arrowHome arrow Written arrow Press Reviews arrow Rolling Stone Australia gave AENT 3 out of 4 Tuesday, 16 January 2018  
The Church
  All I ever wanted to see...was just invisible to me.
 
Home
News
FAQ
Written
Lyrics (ext. site)
Discography (ext. site)
Image Gallery
Video and Audio
Guitar Tab (ext. site)
- - - - - - -
Buy Church Music
Links
Contact Us
- - - - - - -
Old Shadow Cabinet
Top Sites

Official band site
Official Site

 

Discography and Lyrics
Discography, Lyrics, Tours

 

Hotel Womb - Bulletin Boards Dedicated to the Church Fan
Forums

 

 

Steve Kilbey's blog
Steve's blog


Immersion Music - Peter Koppes' label
Peter's Labels' Site

 

Spacejunk - Tim Powles 
Tim's Studio Site

 

Marty Willson-Piper's Official Homepage
Marty's Facebook

 

 Heliopolis - a Steve Kilbey site now hosted here

Steve Kilbey fan site, 

(archived here)

Rolling Stone Australia gave AENT 3 out of 4 Print E-mail
Friday, 01 February 2002

Few rock bands have adored and explored the orchestral vocabulary and singing ring of the electric guitar with the commitment and distinguished touch of the Church. For founding members singer-bassist Steve Kilbey and guitarists Peter Koppes and Marty Willson-Piper, the art of jangle has been a life's work: After Everything Now This is the Australian group's twelfth studio album since 1981 and true to precedent in its rippling gleam. After Everything is also a masterpiece of stealth, a quiet killer in which subtle exquisite shocks of tonal theater -- the doomsday ticktock and gently abrasive fuzz in "Numbers"; the ice-water drip of the arpeggios in "Chromium" -- puncture the reverb without scarring it. The seamless-dream quality of After Everything is no small accomplishment; the Church, with drummer-producer Tim Powles, made the record in studios on three continents. But in these songs of dislocation and disconnection, intoned by Kilbey in a silken-lava baritone, Koppes' and Willson-Piper's guitars are a seductive counterweight, piercing the tension with an elegantly disruptive twang in "After Everything" and the interlocking dread of airplanelike hum, breathy strum and the insistent static of a guitar pick scraped against a string in "Invisible." In fact, After Everything is virtually free of classic-rock riff ego; the electricity in the Church's wraparound shimmer is in the accumulation of sculpted detail, like the trebly shiver and spritz of backward guitar framing the bullish distorted lead in "Reprieve." It is a sound, and grace, that the Church have pursued for more than two decades, and maybe you've heard it before. But you've rarely heard it better.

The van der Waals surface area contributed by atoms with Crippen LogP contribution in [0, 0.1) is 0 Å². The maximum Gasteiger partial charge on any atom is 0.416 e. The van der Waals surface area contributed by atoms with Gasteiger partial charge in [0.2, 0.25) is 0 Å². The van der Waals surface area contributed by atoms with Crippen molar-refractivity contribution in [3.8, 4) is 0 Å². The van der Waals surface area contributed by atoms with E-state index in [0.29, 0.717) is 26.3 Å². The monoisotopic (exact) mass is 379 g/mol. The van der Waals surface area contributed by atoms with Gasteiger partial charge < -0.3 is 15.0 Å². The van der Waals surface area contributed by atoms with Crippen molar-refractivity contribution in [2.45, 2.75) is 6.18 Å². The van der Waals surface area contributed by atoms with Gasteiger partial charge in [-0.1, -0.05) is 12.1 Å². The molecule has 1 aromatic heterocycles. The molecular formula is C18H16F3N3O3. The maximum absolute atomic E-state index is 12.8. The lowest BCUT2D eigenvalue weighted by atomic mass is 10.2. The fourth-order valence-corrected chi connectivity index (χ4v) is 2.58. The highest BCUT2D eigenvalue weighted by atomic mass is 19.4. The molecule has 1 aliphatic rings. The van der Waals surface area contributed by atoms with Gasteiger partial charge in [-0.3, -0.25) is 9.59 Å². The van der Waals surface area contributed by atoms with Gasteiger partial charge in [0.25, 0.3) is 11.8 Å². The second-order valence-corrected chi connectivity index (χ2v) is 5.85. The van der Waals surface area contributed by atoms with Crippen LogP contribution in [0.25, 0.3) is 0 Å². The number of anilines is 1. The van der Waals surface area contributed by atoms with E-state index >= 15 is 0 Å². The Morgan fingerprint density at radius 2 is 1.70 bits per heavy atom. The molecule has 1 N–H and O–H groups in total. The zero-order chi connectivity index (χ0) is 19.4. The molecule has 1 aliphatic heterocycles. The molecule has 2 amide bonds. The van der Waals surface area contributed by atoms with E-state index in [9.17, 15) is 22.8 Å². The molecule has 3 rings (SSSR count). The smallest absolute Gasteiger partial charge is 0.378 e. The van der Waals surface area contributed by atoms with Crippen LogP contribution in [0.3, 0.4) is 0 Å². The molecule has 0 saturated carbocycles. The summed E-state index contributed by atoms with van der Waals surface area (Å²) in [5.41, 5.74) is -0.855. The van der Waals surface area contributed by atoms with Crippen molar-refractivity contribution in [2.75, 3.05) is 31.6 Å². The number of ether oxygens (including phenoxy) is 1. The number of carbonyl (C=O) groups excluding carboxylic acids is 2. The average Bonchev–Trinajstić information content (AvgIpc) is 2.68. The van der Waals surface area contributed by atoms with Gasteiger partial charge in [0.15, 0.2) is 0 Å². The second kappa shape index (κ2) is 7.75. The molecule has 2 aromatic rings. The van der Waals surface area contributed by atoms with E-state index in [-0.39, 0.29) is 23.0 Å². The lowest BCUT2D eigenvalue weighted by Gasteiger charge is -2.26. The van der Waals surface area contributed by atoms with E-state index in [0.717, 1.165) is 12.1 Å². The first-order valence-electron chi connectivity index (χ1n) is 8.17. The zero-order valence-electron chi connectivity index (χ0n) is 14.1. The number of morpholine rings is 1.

DAVID FRICKE

Most Read
 
top


Mambo is Free Software released under the GNU/GPL License.
design by mambosolutions.com
Page was generated in 0.023915 seconds: Left = 0.008914, Top = 0.008855, Main=0.009253, Right = 0.014140 Bottom=0.009397

 
0 queries executed